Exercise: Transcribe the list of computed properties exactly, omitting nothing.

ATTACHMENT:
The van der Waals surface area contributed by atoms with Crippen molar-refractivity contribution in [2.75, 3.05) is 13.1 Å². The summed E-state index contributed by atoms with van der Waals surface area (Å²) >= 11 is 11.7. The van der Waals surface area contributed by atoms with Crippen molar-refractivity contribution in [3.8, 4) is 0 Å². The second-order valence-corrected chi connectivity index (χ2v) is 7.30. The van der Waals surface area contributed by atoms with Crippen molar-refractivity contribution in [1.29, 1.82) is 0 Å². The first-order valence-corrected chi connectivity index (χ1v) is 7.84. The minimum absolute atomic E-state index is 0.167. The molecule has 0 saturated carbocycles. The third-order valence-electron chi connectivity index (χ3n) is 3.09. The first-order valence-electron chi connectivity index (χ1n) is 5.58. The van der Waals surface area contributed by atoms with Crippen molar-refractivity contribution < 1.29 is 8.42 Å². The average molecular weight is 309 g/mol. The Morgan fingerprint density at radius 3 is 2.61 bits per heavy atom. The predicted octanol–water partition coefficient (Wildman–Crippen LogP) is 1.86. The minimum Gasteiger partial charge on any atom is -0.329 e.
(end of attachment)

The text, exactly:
The van der Waals surface area contributed by atoms with Crippen molar-refractivity contribution in [2.75, 3.05) is 13.1 Å². The summed E-state index contributed by atoms with van der Waals surface area (Å²) >= 11 is 11.7. The van der Waals surface area contributed by atoms with Crippen molar-refractivity contribution in [3.8, 4) is 0 Å². The second-order valence-corrected chi connectivity index (χ2v) is 7.30. The van der Waals surface area contributed by atoms with Crippen molar-refractivity contribution in [1.29, 1.82) is 0 Å². The first-order valence-corrected chi connectivity index (χ1v) is 7.84. The minimum absolute atomic E-state index is 0.167. The molecule has 0 saturated carbocycles. The third-order valence-electron chi connectivity index (χ3n) is 3.09. The first-order valence-electron chi connectivity index (χ1n) is 5.58. The van der Waals surface area contributed by atoms with Crippen molar-refractivity contribution < 1.29 is 8.42 Å². The average molecular weight is 309 g/mol. The Morgan fingerprint density at radius 3 is 2.61 bits per heavy atom. The predicted octanol–water partition coefficient (Wildman–Crippen LogP) is 1.86. The minimum Gasteiger partial charge on any atom is -0.329 e.